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This is a collection of short stories from an American writer who is not widely known these days. He is also credited with having influenced some horror writers including H.P. Lovecraft.
This collection mentions horror in its title; this is misleading as only first four stories can be qualified for this genre. Some blurbs mention the stores have common theme of fictional book The King in Yellow present in them (think about it as a small and much less harmful version of Lovecraft’s Necronomicon);
So let me try to make a quick summary of the stories. As I mentioned above the first four (The Repairer of Reputations, The Mask, In the Court of the Dragon, and The Yellow Sign) belong to horror genre with the moral that reading the second act of The King in Yellow is a Really Bad Idea. I mentioned the influence on horror genre; the one of the fourth story in particular can be seen in later works by other writers.
I think the best description of the next story (The Demoiselle d’Ys) would be fantasy romance.
The next one (The Street of the Four Winds) defies the qualifications. A story of a cat with gloomy ending would be the best I can come up with.
The next (The Street of the First Shell) is about horrors of war which takes place in war-torn Paris.
The last two (The Street of Our Lady of the Fields, and Rue Barrée) are romances about love between a young American man and a French woman of lower social standing. The couples are different, but some characters appear in both stories. I would like to mention a romantic scene of the last story when a drunken guy climbs into an apartment of unsuspecting lone woman in the evening. It is romantic, is not it?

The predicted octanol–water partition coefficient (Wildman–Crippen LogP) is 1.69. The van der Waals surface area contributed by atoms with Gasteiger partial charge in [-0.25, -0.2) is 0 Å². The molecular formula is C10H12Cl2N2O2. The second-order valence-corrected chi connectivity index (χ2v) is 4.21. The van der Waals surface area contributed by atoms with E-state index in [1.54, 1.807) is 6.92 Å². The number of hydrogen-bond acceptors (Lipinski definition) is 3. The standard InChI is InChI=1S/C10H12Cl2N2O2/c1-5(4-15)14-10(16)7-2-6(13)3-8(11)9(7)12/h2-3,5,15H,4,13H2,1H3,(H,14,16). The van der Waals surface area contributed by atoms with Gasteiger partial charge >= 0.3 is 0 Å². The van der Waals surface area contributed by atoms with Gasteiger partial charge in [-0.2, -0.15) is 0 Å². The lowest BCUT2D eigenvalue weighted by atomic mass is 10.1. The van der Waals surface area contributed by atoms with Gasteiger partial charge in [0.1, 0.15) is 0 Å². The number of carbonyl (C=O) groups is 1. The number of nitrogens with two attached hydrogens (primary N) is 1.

The best horror story I mentioned – The Yellow Sign – deserves 4.5 stars for its lasting influence if nothing else. The rest of the stories while never boring are really nothing to write home about. Considering the price of the book (it is free from Project Gutenberg) I feel I got my money worth. I can name a lot of much worse ways to spend a couple of evenings than to read this book. Three stars is the rating, nothing more, nothing less.
I finished reading The King In Yellow and I’m feeling pretty good about myself. I feel satisfied that I’ve finally read this horror classic and I feel somewhat enlightened about the HBO show True Detective.
The KiY consists of a total of 8 stories. 4 horror, 1 ghost, 1 war and two romance-y type tales. The horror tales were my favorites of the collection, most especially “The Repairer of Reputations”. These shorts were loosely connected by a play in book form titled The King in Yellow. Anyone who
– The Repairer of Reputations
This story is wonderfully weird – and disturbing on several levels.
Set in a future 1920, the world has made several steps toward peace and stability. (I’m not sure I like them, and I’m also not so sure the author does, either.) The introductory segment drags on a bit, reminding me a bit in style of Edward Bellamy’s ‘Looking Backward’ (1888). Then, the story really starts…
Our narrator lets us know that after a fall from a horse, he was unjustly confined t
In the first story, a passing mention is made of a sculpture called ‘The Fates,’ crafted by a brilliant sculptor who died tragically young.
Here, we learn the sad and romantic tale of his death.
Not only is the young man a sculptor, but a chemist/inventor, it seems. He has come up with a solution which will turn whatever is placed in it to stone. At first, his experiments create ‘stone’ lilies and goldfish… but when we discover that he’s filled up his home’s pool with the solution, it’s not hard for the reader to foresee that trouble is soon to come.
On top of that, the narrator is, admittedly, in love with the sculptor’s wife. Yep. Trouble.